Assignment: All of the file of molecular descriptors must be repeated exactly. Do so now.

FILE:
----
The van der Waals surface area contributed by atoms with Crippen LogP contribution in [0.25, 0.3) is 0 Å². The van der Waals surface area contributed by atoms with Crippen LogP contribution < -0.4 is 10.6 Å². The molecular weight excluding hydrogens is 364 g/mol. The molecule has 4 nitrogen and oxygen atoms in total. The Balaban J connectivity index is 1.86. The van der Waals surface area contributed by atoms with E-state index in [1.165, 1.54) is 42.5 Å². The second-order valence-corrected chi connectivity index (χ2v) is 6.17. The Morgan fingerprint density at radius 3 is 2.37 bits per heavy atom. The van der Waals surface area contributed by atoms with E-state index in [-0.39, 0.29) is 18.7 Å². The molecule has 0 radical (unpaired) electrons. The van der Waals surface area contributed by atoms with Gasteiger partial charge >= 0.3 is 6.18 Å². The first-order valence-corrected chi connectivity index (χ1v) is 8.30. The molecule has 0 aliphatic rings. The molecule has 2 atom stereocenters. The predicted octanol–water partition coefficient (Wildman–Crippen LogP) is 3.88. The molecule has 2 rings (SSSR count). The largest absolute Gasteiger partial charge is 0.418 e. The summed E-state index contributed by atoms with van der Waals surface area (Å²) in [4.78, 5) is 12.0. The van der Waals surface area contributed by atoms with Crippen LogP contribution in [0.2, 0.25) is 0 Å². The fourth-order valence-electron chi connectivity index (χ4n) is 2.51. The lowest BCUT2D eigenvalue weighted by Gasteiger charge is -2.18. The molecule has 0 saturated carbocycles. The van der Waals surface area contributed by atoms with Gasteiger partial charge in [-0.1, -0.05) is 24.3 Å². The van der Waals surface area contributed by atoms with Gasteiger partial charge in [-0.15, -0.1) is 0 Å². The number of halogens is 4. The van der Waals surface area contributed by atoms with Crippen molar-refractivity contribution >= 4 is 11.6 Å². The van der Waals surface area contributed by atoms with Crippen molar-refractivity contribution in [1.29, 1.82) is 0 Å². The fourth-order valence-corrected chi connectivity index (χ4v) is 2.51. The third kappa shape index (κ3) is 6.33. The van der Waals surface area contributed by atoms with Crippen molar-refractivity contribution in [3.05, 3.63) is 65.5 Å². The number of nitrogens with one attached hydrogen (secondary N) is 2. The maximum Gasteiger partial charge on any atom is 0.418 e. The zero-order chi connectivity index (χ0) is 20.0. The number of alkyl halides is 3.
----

The van der Waals surface area contributed by atoms with Crippen LogP contribution in [0.25, 0.3) is 0 Å². The van der Waals surface area contributed by atoms with Crippen LogP contribution < -0.4 is 10.6 Å². The molecular weight excluding hydrogens is 364 g/mol. The molecule has 4 nitrogen and oxygen atoms in total. The Balaban J connectivity index is 1.86. The van der Waals surface area contributed by atoms with E-state index in [1.165, 1.54) is 42.5 Å². The second-order valence-corrected chi connectivity index (χ2v) is 6.17. The Morgan fingerprint density at radius 3 is 2.37 bits per heavy atom. The van der Waals surface area contributed by atoms with E-state index in [-0.39, 0.29) is 18.7 Å². The molecule has 0 radical (unpaired) electrons. The van der Waals surface area contributed by atoms with Gasteiger partial charge >= 0.3 is 6.18 Å². The first-order valence-corrected chi connectivity index (χ1v) is 8.30. The molecule has 0 aliphatic rings. The molecule has 2 atom stereocenters. The predicted octanol–water partition coefficient (Wildman–Crippen LogP) is 3.88. The molecule has 2 rings (SSSR count). The largest absolute Gasteiger partial charge is 0.418 e. The summed E-state index contributed by atoms with van der Waals surface area (Å²) in [4.78, 5) is 12.0. The van der Waals surface area contributed by atoms with Crippen LogP contribution in [0.2, 0.25) is 0 Å². The fourth-order valence-electron chi connectivity index (χ4n) is 2.51. The lowest BCUT2D eigenvalue weighted by Gasteiger charge is -2.18. The molecule has 0 saturated carbocycles. The van der Waals surface area contributed by atoms with Gasteiger partial charge in [-0.1, -0.05) is 24.3 Å². The van der Waals surface area contributed by atoms with Gasteiger partial charge in [-0.15, -0.1) is 0 Å². The number of halogens is 4. The van der Waals surface area contributed by atoms with Crippen molar-refractivity contribution >= 4 is 11.6 Å². The van der Waals surface area contributed by atoms with Crippen molar-refractivity contribution in [1.29, 1.82) is 0 Å². The fourth-order valence-corrected chi connectivity index (χ4v) is 2.51. The third kappa shape index (κ3) is 6.33. The van der Waals surface area contributed by atoms with Crippen molar-refractivity contribution in [3.05, 3.63) is 65.5 Å². The number of nitrogens with one attached hydrogen (secondary N) is 2. The maximum Gasteiger partial charge on any atom is 0.418 e. The zero-order chi connectivity index (χ0) is 20.0. The number of alkyl halides is 3.